Modern Information Overload Stressing Out the Human Brain

By R. Siva Kumar - 01 Oct '15 17:19PM
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The world is connected as never before. With so much information on your fingertips, is it healthy to continue it as it is?

Maybe, or maybe not. But scientists feel that it can leave us stressed and exhausted.

A study by ESRI U.K. discovered that a third of the people surveyed believe that they are being overwhelmed by "data overload" and are stressed out due to their inability to process the information.

"When we're inundated with emails, Twitter, Facebook, social media, search engines like Google, it's as if we're expected to know more than we actually do, and we can't retain that level of information, that bombardment. When we feel overwhelmed, we start to delay making decisions.," said Lynda Shaw, a neuroscience and psychology lecturer at Brunel University in London, according to BBC.

"Paying attention to a vast amount of data requires multitasking, rapidly switching attention from one source to another, which has been found to increase levels of the stress hormone, cortisol. Receiving novel information activates the brain's reward pathway, which leads to a continuous cycle in which we are compelled to seek out more and more information, eventually resulting in a state of restlessness," said Dimitrios Tsivrikos, a consumer and business psychologist at UCL, reports The Telegraph.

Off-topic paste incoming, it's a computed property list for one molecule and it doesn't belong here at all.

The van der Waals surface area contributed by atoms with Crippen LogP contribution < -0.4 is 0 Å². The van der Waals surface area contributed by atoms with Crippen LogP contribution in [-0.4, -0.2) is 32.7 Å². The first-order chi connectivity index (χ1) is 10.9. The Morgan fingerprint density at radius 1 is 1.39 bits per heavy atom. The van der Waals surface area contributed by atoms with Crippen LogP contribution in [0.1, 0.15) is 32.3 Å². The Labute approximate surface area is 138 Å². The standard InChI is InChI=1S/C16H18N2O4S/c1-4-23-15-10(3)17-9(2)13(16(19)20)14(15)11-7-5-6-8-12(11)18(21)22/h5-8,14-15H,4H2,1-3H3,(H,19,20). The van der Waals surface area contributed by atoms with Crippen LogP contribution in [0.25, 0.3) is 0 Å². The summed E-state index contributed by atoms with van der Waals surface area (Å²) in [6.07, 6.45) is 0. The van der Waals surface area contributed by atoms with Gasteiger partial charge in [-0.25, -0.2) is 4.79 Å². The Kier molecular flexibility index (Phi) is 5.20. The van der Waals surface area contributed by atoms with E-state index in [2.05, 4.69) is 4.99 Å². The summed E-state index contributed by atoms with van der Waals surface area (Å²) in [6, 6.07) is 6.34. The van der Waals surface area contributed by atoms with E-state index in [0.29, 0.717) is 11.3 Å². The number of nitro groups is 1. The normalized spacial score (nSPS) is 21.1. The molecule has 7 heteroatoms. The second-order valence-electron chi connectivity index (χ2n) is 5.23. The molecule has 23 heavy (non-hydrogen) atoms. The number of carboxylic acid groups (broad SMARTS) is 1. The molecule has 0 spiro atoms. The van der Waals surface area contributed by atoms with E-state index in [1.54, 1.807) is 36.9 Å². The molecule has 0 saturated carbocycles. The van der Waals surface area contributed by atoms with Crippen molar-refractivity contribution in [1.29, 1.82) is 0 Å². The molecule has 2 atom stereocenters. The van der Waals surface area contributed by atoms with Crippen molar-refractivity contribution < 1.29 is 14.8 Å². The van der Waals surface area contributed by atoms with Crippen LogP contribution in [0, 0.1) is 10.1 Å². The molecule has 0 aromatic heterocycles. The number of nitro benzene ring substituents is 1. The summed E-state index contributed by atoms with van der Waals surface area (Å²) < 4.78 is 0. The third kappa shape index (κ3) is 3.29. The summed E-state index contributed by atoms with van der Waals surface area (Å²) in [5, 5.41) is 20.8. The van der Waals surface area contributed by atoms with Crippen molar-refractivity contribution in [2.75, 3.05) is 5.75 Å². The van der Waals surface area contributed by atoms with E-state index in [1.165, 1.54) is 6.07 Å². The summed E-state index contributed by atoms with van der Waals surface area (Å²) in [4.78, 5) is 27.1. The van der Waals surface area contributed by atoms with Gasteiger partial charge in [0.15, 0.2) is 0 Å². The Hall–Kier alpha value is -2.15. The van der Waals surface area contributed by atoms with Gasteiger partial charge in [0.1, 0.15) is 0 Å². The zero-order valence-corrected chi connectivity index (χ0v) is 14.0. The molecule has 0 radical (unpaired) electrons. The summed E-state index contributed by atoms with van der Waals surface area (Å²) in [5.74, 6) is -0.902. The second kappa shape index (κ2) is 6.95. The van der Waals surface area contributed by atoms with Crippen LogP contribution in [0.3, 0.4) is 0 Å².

A new solution has been forwarded by Tsivrikos. He explains that any information that is supplied through images or graphics, can help the human brain to absorb and assimilate it faster.

The ESRI study shows that about 60 percent of the subjects who were studied felt that maps or graphics can be more digestible instead of so much text.

What is the final solution, then? Write less! Go slow on text, write short, brief emails, and keep away from long, wordy data and letters!

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